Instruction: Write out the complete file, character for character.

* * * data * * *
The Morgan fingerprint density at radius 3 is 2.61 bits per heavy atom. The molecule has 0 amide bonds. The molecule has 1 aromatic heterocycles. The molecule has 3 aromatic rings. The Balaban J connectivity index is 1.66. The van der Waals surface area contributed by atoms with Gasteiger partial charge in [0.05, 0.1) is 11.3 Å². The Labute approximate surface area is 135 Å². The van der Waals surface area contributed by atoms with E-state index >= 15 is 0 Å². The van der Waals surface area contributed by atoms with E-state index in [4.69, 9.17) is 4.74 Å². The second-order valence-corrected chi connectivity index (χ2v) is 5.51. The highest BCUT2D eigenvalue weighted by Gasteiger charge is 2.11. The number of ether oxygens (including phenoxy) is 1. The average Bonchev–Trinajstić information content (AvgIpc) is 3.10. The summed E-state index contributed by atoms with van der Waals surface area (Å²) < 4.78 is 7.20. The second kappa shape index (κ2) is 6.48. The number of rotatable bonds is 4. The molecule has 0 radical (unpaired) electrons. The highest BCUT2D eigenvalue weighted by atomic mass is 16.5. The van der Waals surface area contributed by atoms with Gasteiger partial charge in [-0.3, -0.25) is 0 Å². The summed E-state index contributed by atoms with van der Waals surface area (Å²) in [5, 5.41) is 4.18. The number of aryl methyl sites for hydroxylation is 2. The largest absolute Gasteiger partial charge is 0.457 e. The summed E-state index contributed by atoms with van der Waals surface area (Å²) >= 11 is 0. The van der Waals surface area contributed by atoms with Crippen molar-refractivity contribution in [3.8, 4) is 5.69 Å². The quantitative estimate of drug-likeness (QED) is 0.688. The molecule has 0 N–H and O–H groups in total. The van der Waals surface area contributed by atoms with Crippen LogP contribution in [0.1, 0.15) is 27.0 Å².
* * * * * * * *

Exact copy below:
The Morgan fingerprint density at radius 3 is 2.61 bits per heavy atom. The molecule has 0 amide bonds. The molecule has 1 aromatic heterocycles. The molecule has 3 aromatic rings. The Balaban J connectivity index is 1.66. The van der Waals surface area contributed by atoms with Gasteiger partial charge in [0.05, 0.1) is 11.3 Å². The Labute approximate surface area is 135 Å². The van der Waals surface area contributed by atoms with E-state index >= 15 is 0 Å². The van der Waals surface area contributed by atoms with E-state index in [4.69, 9.17) is 4.74 Å². The second-order valence-corrected chi connectivity index (χ2v) is 5.51. The highest BCUT2D eigenvalue weighted by Gasteiger charge is 2.11. The number of ether oxygens (including phenoxy) is 1. The average Bonchev–Trinajstić information content (AvgIpc) is 3.10. The summed E-state index contributed by atoms with van der Waals surface area (Å²) < 4.78 is 7.20. The second kappa shape index (κ2) is 6.48. The number of rotatable bonds is 4. The molecule has 0 radical (unpaired) electrons. The highest BCUT2D eigenvalue weighted by atomic mass is 16.5. The van der Waals surface area contributed by atoms with Gasteiger partial charge in [-0.3, -0.25) is 0 Å². The summed E-state index contributed by atoms with van der Waals surface area (Å²) in [5, 5.41) is 4.18. The number of aryl methyl sites for hydroxylation is 2. The largest absolute Gasteiger partial charge is 0.457 e. The summed E-state index contributed by atoms with van der Waals surface area (Å²) >= 11 is 0. The van der Waals surface area contributed by atoms with Crippen molar-refractivity contribution in [3.8, 4) is 5.69 Å². The quantitative estimate of drug-likeness (QED) is 0.688. The molecule has 0 N–H and O–H groups in total. The van der Waals surface area contributed by atoms with Crippen LogP contribution in [0.1, 0.15) is 27.0 Å².